May 09, 2014
America's First Prospectus
Posted by David Zaring

Over at the DC Bar, SEC staffer James Lopez took a look at how the first IPO prospectus in the United States measured up to the requirements imposed by the commision today.  That would have been in 1791, for the Society for Establishing Useful Manufactures (SUM), which was going to build a manufacturing district.  A taste:

today’s IPO prospectus includes a discussion of the most significant factors that make the offering speculative or risky, pursuant to Item 503 of Reg. S–K. The SUM prospectus’ third paragraph consists of the following sentence: “The dearness of labour and the want of Capital are the two great objections to the success of manufactures in the United States.” Well, then, that’s clear and concise. In a few additional paragraphs the SUM prospectus focuses on each of these challenges in detail. For example, as for needing labor it states that “emigrants may be engaged on reasonable terms in countries where labour is cheap, and brought over to the United States,” and that “women and even children in the populous parts of the Country may be rendered auxiliary to undertakings of this nature.”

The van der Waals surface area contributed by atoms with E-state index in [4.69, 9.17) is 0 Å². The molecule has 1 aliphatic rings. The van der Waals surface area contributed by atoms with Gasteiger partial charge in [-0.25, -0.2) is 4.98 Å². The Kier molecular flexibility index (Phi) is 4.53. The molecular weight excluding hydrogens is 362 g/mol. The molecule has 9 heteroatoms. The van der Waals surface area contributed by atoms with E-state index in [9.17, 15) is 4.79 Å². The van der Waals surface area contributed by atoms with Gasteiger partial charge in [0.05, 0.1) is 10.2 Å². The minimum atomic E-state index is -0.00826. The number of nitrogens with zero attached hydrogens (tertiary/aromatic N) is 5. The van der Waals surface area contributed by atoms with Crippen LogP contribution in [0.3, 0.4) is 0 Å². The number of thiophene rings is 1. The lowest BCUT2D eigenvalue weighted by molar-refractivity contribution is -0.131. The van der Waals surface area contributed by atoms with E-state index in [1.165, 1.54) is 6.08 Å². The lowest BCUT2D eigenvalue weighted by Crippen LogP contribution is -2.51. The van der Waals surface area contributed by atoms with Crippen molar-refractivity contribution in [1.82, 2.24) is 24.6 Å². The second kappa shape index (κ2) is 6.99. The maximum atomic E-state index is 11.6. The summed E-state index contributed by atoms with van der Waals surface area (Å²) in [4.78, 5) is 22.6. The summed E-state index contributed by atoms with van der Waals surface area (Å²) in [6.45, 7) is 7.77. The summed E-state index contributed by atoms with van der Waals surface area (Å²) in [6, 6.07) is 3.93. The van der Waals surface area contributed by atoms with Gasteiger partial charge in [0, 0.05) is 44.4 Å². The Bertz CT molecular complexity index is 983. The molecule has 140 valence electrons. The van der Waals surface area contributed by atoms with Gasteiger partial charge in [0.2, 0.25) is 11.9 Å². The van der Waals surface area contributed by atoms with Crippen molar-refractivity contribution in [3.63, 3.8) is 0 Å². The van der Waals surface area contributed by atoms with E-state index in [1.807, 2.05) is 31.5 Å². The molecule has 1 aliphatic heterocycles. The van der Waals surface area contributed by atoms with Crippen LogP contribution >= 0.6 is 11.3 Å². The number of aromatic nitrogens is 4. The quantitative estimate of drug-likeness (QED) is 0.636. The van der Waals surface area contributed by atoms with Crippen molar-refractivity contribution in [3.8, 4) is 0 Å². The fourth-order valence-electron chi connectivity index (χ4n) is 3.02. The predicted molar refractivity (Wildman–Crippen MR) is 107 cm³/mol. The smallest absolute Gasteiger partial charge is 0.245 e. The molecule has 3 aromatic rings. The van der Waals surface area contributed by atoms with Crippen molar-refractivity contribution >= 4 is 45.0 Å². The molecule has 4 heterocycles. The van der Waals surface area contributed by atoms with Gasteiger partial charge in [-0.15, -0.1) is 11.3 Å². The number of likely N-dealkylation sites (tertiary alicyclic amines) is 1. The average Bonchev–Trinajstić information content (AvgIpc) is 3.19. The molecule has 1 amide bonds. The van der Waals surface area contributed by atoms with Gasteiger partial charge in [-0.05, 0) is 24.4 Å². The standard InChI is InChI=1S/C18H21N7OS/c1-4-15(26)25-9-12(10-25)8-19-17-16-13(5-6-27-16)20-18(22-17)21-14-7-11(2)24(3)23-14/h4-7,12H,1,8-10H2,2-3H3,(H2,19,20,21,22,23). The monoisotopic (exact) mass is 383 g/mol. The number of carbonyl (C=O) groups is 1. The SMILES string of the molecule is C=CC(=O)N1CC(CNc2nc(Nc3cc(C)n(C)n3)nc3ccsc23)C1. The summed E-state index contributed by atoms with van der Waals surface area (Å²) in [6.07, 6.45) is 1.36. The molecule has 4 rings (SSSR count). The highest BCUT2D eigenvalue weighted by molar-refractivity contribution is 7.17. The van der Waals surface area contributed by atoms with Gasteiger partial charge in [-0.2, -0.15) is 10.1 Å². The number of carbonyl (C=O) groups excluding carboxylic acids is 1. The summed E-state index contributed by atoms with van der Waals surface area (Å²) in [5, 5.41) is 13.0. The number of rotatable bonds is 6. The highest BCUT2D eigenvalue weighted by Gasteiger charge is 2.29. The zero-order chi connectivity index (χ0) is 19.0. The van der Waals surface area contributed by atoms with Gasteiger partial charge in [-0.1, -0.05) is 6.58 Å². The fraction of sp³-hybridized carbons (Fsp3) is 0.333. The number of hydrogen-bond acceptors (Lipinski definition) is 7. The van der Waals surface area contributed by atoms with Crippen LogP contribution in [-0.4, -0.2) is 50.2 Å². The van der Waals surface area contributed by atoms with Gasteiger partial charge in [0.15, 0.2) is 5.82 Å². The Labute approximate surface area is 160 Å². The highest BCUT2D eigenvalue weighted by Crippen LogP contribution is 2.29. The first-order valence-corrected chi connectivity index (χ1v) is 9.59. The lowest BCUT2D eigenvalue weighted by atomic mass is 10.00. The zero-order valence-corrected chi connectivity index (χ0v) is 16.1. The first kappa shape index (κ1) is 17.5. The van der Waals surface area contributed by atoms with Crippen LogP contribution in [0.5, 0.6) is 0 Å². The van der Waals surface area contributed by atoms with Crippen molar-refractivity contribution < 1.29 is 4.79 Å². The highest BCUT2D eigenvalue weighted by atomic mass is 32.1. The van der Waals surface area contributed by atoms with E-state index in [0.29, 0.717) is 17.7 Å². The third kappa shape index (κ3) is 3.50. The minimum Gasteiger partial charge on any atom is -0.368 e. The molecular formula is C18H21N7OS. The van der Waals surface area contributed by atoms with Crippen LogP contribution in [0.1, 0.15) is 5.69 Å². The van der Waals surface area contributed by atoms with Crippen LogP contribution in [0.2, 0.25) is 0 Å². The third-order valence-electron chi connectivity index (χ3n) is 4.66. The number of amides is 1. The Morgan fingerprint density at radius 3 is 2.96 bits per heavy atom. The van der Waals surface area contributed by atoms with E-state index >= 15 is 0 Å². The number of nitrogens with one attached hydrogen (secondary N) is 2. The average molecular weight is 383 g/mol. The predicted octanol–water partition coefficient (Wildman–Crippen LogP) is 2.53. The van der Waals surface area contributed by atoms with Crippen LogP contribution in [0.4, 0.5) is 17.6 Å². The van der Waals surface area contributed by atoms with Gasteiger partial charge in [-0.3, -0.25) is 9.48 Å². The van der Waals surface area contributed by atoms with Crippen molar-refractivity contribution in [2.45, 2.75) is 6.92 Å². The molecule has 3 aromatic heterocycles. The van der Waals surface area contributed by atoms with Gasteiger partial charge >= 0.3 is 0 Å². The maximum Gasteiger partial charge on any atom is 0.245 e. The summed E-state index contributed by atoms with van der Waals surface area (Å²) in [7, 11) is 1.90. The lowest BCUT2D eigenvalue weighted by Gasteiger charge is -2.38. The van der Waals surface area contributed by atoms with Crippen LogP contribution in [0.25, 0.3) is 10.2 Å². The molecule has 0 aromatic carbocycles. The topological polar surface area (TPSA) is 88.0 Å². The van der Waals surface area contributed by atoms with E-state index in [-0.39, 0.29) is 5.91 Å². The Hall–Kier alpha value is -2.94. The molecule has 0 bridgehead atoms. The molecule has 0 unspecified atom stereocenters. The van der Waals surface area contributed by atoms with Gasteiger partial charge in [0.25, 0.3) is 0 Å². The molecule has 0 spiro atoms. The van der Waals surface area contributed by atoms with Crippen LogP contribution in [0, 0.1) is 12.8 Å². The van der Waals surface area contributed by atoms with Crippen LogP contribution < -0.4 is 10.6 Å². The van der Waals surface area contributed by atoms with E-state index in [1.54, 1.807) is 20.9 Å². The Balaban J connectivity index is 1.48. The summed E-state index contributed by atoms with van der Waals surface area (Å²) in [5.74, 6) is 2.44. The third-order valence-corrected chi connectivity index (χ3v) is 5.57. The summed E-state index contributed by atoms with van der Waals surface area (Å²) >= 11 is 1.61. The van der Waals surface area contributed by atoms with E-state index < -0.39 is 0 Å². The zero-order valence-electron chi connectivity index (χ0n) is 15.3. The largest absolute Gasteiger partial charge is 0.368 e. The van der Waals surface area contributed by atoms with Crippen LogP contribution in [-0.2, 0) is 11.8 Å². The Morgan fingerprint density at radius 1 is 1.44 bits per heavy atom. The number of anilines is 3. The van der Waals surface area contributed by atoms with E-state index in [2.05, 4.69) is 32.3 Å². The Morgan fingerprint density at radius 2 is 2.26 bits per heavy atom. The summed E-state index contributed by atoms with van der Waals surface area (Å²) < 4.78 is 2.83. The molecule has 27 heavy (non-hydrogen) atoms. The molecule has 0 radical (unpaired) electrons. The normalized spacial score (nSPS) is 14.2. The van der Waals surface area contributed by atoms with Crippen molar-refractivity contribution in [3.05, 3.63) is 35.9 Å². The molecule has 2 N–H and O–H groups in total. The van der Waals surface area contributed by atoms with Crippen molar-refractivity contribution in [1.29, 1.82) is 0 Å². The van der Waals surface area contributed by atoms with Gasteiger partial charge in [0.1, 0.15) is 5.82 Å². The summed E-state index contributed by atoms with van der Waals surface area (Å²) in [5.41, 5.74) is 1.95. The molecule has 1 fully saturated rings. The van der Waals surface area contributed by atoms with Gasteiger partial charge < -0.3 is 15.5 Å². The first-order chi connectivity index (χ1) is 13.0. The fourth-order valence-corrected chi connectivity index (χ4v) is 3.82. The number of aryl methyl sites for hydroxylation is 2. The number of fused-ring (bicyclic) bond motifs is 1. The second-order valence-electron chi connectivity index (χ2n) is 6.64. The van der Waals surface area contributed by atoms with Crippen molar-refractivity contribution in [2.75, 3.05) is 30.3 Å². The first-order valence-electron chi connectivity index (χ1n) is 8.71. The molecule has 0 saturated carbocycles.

HT: Corp Counsel.

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